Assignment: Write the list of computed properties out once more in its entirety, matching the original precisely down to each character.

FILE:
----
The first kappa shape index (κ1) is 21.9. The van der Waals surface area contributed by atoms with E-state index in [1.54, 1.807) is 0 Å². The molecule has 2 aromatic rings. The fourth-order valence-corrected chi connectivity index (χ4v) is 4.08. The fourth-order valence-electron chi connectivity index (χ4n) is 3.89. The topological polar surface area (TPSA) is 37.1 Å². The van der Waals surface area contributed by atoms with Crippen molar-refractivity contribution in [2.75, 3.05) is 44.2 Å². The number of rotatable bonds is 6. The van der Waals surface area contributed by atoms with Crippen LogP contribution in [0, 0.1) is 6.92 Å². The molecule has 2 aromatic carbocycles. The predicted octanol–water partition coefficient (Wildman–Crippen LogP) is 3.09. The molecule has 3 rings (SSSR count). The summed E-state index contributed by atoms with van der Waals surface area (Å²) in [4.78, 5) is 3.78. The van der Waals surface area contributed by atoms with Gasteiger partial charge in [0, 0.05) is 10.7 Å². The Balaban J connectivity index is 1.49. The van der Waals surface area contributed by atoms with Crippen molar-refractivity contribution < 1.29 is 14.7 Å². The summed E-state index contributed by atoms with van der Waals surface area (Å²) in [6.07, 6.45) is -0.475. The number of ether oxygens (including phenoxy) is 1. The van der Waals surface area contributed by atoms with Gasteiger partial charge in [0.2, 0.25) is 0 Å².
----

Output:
The first kappa shape index (κ1) is 21.9. The van der Waals surface area contributed by atoms with E-state index in [1.54, 1.807) is 0 Å². The molecule has 2 aromatic rings. The fourth-order valence-corrected chi connectivity index (χ4v) is 4.08. The fourth-order valence-electron chi connectivity index (χ4n) is 3.89. The topological polar surface area (TPSA) is 37.1 Å². The van der Waals surface area contributed by atoms with Crippen molar-refractivity contribution in [2.75, 3.05) is 44.2 Å². The number of rotatable bonds is 6. The van der Waals surface area contributed by atoms with Crippen LogP contribution in [0, 0.1) is 6.92 Å². The molecule has 2 aromatic carbocycles. The predicted octanol–water partition coefficient (Wildman–Crippen LogP) is 3.09. The molecule has 3 rings (SSSR count). The summed E-state index contributed by atoms with van der Waals surface area (Å²) in [4.78, 5) is 3.78. The van der Waals surface area contributed by atoms with Gasteiger partial charge in [0, 0.05) is 10.7 Å². The Balaban J connectivity index is 1.49. The van der Waals surface area contributed by atoms with Crippen molar-refractivity contribution < 1.29 is 14.7 Å². The summed E-state index contributed by atoms with van der Waals surface area (Å²) in [6.07, 6.45) is -0.475. The number of ether oxygens (including phenoxy) is 1. The van der Waals surface area contributed by atoms with Gasteiger partial charge in [0.2, 0.25) is 0 Å².